Student-based requirements like these have a significant effect on the final results of many high stakes accountability studies; and their effect is larger than the effects of rewards and sanctions relating to school performance. Indeed, a study which re-worked the data used in one of the most frequently cited studies finding positive results from high stakes accountability found that the results were attributable to the student requirements.

There is also substantial evidence that the positive results in some studies may be due, at least in part, to schools manipulating their results in various ways. Studies show that schools respond to high stakes accountability tests by moving resources from subjects not tested to the subjects that are tested, re-classifying students as special education students so they can be exempted from high stakes tests, suspending low achieving students during the testing cycle and outright cheating.

A few studies of the impact of high stakes accountability regimes have examined their distributional consequences. They found that students just below proficiency standards tend to make greater test score gains as schools tend to concentrate resources on improving the results of this group. There is conflicting evidence concerning the effects on students scoring at either the highest or lowest end of the performance spectrum. There is also little evidence to suggest that accountability measures reduce achievement gaps between low and high income students and between white students and those from other racial groups.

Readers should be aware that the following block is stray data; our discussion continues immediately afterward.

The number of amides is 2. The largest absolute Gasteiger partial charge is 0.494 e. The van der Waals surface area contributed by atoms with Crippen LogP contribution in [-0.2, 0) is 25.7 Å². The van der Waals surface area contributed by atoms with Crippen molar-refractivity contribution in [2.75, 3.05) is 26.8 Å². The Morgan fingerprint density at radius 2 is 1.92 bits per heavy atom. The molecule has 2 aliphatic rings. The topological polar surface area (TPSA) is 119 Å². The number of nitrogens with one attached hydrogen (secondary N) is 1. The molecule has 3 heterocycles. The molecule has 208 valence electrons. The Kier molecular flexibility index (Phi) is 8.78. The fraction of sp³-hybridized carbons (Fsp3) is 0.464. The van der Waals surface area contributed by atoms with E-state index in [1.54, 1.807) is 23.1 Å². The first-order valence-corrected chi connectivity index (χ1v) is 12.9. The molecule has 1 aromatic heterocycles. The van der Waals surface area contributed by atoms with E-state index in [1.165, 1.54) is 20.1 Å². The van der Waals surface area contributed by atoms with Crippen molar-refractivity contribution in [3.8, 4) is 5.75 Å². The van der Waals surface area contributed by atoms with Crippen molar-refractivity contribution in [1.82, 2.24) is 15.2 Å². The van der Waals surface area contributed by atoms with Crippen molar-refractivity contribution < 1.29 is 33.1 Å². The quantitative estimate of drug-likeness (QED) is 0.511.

Some studies using international test results have found small positive effects of school accountability measures on student achievement. However, these studies have significant methodological caveats attached to them.

The major reviews of high stakes accountability studies conclude that the evidence is mixed and provides little scientific foundation for these policies. This has been acknowledged by the chief executive of the Australian Curriculum, Assessment and Reporting Authority in a stunning contradiction of his Minister’s claims.

Another stream of studies analyse the impact of choice and competition between schools on student achievement. The weight of evidence from the best designed and most comprehensive of these studies is that increasing choice and competition between schools does not improve student achievement once student and family background characteristics are taken into account.

Greater choice and competition between schools in public education systems does not appear to lead to increased student outcomes. Increased choice and competition from different types of schools within public education systems such as charter schools does not appear to increase student achievement. Nor does competition from private schools appear to increase achievement in public schools. At best, the evidence from these studies is also mixed and therefore does not provide a solid foundation choice and competition policies in education.

In the face of this evidence, even former advocates of “high stakes” school accountability measures and greater choice and competition between schools, such as former US Assistant Secretaries of Education, Chester Finn and Diane Ravitch, have been forced to admit that the results of these policies have been disappointing and that they have not worked.